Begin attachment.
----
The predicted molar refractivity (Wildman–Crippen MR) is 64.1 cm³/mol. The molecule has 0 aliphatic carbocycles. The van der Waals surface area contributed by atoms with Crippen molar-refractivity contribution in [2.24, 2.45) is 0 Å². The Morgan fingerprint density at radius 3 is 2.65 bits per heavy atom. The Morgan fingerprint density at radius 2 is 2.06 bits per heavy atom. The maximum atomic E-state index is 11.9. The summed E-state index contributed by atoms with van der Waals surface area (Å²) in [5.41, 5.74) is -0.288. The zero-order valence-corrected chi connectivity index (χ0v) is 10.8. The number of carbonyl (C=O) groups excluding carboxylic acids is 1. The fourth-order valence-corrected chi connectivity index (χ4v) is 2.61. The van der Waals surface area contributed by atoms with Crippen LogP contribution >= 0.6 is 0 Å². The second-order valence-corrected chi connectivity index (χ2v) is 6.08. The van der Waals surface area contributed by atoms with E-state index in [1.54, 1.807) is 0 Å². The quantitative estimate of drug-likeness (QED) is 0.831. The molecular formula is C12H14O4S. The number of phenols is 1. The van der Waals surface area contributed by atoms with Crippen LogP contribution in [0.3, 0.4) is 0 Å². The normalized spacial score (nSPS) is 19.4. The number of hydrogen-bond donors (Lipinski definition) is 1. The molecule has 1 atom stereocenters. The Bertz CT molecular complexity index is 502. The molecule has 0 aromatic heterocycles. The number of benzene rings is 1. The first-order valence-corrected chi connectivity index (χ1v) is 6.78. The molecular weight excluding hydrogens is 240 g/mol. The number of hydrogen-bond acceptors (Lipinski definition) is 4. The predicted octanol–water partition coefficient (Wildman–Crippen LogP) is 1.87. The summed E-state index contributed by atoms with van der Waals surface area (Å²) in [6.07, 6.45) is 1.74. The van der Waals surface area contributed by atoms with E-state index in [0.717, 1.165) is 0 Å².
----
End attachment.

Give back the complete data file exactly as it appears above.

The predicted molar refractivity (Wildman–Crippen MR) is 64.1 cm³/mol. The molecule has 0 aliphatic carbocycles. The van der Waals surface area contributed by atoms with Crippen molar-refractivity contribution in [2.24, 2.45) is 0 Å². The Morgan fingerprint density at radius 3 is 2.65 bits per heavy atom. The Morgan fingerprint density at radius 2 is 2.06 bits per heavy atom. The maximum atomic E-state index is 11.9. The summed E-state index contributed by atoms with van der Waals surface area (Å²) in [5.41, 5.74) is -0.288. The zero-order valence-corrected chi connectivity index (χ0v) is 10.8. The number of carbonyl (C=O) groups excluding carboxylic acids is 1. The fourth-order valence-corrected chi connectivity index (χ4v) is 2.61. The van der Waals surface area contributed by atoms with Crippen LogP contribution >= 0.6 is 0 Å². The second-order valence-corrected chi connectivity index (χ2v) is 6.08. The van der Waals surface area contributed by atoms with E-state index in [1.54, 1.807) is 0 Å². The quantitative estimate of drug-likeness (QED) is 0.831. The molecular formula is C12H14O4S. The number of phenols is 1. The van der Waals surface area contributed by atoms with Crippen LogP contribution in [0.3, 0.4) is 0 Å². The normalized spacial score (nSPS) is 19.4. The number of hydrogen-bond donors (Lipinski definition) is 1. The molecule has 1 atom stereocenters. The Bertz CT molecular complexity index is 502. The molecule has 0 aromatic heterocycles. The number of benzene rings is 1. The first-order valence-corrected chi connectivity index (χ1v) is 6.78. The molecular weight excluding hydrogens is 240 g/mol. The number of hydrogen-bond acceptors (Lipinski definition) is 4. The predicted octanol–water partition coefficient (Wildman–Crippen LogP) is 1.87. The summed E-state index contributed by atoms with van der Waals surface area (Å²) in [6.07, 6.45) is 1.74. The van der Waals surface area contributed by atoms with E-state index in [0.717, 1.165) is 0 Å².